Staff and Board

Meet our new Executive Director – Erin Tobin



Steven Engelhart, Executive Director

Steven was a founding AARCH board member 1990 before becoming its first executive director in 1994. Reflecting on his 26 years at AARCH, he says “I am extremely proud of the big things that we have accomplished, including saving Camp Santanoni, the Bow Bridge, the Old Stone Barracks, and several fire observation towers, but I am equally proud of our less visible work – the myriad of ways that we’ve worked with people all over the region to restore historic buildings and bring new life back to their communities.” Steven is a native of the region and has a B.A. from SUNY Plattsburgh and a M.S. in historic preservation from the University of Vermont. He is the author of Crossing the River: Historic Bridges of the AuSable River, a small book about bridges and local history of the AuSable Valley. He resides in Essex.

Contact Steven for information about AARCH, preservation issues and advocacy, endangered properties, Camp Santanoni, fire towers, and special projects.

Samantha Johnson, Administrative Director

Samantha joined AARCH in 2021.  A Schuyler Falls native, she first worked for AARCH as an intern while studying art history at SUNY Plattsburgh. Since then, she has gone on to earn an M.S. in historic preservation from the University of Vermont and most recently worked at an architectural firm in New York City that specializes in historic restoration. Samantha has long been passionate about history and has had the opportunity to follow that curiosity through positions at museums, archives, and archaeological sites. She brings this diverse perspective along with her North Country roots to AARCH, where she is eager to help the team continue to explore and preserve the rich legacy of the Adirondacks.

Contact Samantha about joining or supporting AARCH, your membership questions, merchandise orders, tour reservations, or information about the organization and our work.

Christine Bush, Preservation Services Director

Christine has spent over 25 years in the construction industry, working with architects specializing in historic preservation and new construction. After formal training in architecture and historic preservation at Roger Williams University and the Preservation Trades Institute, Christine worked for Lowell National Historical Park on many extensive restoration projects.  Christine’s deep love of the Adirondacks brought her to the north country  nearly two decades ago. She has worked as an independent contractor for local architects and builders before taking the position at AARCH.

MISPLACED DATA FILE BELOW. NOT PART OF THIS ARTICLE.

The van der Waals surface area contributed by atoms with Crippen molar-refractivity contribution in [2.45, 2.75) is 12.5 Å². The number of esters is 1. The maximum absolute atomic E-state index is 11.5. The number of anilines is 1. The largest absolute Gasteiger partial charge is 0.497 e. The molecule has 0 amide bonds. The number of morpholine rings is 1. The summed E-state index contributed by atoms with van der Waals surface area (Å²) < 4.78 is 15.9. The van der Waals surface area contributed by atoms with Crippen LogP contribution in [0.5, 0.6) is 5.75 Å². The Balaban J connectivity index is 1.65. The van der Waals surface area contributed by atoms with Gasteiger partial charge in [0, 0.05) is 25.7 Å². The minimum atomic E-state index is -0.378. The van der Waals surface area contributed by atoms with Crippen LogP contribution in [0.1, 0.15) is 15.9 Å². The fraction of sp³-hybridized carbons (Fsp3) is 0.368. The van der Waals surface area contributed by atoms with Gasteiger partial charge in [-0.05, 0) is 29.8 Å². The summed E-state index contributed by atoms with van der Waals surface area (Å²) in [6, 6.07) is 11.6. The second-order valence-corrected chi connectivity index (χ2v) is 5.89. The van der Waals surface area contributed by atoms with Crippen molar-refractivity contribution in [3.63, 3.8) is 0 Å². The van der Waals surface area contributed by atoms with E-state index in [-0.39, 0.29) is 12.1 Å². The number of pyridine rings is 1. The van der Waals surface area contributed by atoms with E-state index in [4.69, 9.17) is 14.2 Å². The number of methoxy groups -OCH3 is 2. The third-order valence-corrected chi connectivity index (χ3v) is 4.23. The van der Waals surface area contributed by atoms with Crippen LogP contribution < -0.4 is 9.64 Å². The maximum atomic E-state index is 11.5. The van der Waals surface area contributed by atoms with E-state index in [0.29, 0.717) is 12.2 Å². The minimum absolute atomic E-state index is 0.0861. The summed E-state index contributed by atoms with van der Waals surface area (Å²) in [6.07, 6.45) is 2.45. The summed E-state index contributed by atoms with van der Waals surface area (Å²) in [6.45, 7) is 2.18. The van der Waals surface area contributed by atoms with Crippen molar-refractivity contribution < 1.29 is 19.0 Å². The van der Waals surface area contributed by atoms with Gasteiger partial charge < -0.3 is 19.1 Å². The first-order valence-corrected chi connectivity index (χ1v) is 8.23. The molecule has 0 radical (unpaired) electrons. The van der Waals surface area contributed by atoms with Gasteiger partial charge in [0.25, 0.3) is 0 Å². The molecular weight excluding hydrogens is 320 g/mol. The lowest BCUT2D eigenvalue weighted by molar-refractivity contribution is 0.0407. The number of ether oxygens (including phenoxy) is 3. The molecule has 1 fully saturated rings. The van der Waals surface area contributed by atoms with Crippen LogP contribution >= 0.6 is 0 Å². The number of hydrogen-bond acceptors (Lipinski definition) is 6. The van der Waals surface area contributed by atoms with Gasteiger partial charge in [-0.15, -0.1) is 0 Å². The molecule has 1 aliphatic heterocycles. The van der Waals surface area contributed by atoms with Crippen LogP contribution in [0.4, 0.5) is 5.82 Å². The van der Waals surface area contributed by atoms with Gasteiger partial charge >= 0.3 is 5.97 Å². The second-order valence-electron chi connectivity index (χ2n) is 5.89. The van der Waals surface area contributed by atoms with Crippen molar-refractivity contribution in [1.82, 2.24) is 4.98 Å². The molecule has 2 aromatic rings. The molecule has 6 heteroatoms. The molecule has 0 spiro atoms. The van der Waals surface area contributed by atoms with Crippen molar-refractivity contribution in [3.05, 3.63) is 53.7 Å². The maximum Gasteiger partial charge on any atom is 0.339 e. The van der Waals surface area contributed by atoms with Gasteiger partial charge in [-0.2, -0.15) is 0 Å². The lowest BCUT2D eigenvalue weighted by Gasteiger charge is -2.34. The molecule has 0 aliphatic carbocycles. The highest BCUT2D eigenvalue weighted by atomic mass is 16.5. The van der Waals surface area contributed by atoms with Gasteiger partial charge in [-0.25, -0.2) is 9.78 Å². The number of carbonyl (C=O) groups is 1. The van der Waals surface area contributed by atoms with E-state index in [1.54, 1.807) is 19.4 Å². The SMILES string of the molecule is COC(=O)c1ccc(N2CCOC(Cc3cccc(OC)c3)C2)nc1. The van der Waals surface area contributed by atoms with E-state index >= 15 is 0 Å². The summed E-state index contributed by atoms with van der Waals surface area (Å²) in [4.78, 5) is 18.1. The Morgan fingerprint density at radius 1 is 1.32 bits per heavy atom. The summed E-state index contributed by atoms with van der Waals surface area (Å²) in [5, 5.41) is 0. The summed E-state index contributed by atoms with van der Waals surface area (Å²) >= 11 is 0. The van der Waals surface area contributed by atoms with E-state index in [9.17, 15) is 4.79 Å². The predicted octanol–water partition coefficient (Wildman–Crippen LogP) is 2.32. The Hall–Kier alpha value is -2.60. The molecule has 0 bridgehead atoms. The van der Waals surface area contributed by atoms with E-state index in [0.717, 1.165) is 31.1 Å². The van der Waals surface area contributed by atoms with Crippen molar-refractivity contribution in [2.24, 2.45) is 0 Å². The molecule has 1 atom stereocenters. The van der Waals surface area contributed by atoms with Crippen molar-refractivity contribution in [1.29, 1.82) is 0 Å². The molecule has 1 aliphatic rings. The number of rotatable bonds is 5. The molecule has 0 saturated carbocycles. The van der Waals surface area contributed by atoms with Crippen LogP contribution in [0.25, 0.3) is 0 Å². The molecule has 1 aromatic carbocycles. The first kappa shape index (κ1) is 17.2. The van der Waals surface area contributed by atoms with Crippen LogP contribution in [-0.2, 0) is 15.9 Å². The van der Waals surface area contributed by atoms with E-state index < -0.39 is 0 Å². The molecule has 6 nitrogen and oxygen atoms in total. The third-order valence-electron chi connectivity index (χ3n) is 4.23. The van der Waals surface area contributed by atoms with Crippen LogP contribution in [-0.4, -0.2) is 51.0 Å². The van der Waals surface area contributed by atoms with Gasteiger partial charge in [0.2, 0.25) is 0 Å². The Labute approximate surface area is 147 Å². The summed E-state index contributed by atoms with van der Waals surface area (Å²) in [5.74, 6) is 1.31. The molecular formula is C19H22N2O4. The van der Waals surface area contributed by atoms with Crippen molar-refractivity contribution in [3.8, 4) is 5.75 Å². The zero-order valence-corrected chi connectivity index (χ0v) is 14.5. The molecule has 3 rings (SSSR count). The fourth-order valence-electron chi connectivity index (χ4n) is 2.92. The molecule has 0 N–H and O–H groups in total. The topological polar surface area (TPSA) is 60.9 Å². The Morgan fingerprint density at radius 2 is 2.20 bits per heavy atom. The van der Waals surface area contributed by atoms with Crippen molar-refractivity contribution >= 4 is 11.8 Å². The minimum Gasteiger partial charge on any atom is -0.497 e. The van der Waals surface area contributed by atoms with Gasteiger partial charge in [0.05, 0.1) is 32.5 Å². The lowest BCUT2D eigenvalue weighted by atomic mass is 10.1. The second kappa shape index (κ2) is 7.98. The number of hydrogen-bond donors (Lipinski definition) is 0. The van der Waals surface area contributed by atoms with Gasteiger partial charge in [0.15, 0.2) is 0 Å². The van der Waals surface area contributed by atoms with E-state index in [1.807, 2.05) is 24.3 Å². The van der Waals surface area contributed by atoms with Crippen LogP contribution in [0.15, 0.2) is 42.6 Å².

Contact Christine for information about State and Federal tax credits, technical and special assistance with your historic properties, and information about and help writing National Register nominations.  Christine also manages AARCH’s easements and our annual preservation awards program.

Nolan Cool, Educational Programs Director

Nolan joined AARCH in 2018 after completing the Public History Program at the University of Massachusetts Amherst. As a public historian, he is passionate about exploring how communities preserve, remember, and use history and historic places to connect their past with their present. He has authored articles on the history of both Upstate New York and Western Massachusetts. Nolan is a native of Central New York, where he grew up near Utica and graduated from Utica College.

Contact Nolan about our extensive public education program, which includes a series of day-long and multi-day tours to communities within and around the Adirondacks, preservation-inspired workshops, as well as our popular series of talks and presentations.

Board of Directors

Jan C. K. Anderson is the Founder of RESTORE, a not-for-profit educational corporation dedicated to advancing the technology of building conservation. Ms. Anderson served as a Commissioner of the United States Commission on UNESCO until the United States withdrew from UNESCO in 2019. She is a member of the Executive Committee of US/ICOMOS­—the United States National Committee of the International Council on Monuments and Sites, and is the immediate past President of the Board of Trustees. She currently serves as a Vice President of the ICOMOS International Scientific Committee for Education. Ms Anderson is a Fellow of US/ICOMOS­, and is also a Fellow of APTI – the Association for Preservation Technology International.  Ms. Anderson is a former Vice President of the New York State Preservation League and currently serves on the League’s Governance Committee and Trustees Council.  Ms. Anderson is a graduate of Columbia University’s Graduate School of Architecture, Planning, and Preservation, where she has also served as an adjunct professor for several years. Ms. Anderson lives in Chappaqua, New York and has a family home in the Adirondacks designed by Rockwell Kent.

Susan Arena is currently an architectural historian at EDR (Environmental Design & Research) and has more than a decade of experience in the field of preservation including work in non-profit, private, and public sectors. She was a summer intern at Great Camp Santanoni in 2007, AARCH’s Program Director from 2008 to 2014, and the first Preservation Planner for the City of Worcester. Susan received an MS in Historic Preservation from the University of Vermont and a BA in Architectural Studies from Hobart and William Smith Colleges. After several years in Massachusetts, Susan now lives in Greenwich, New York, where she is restoring her turn-of-the-century house and barn.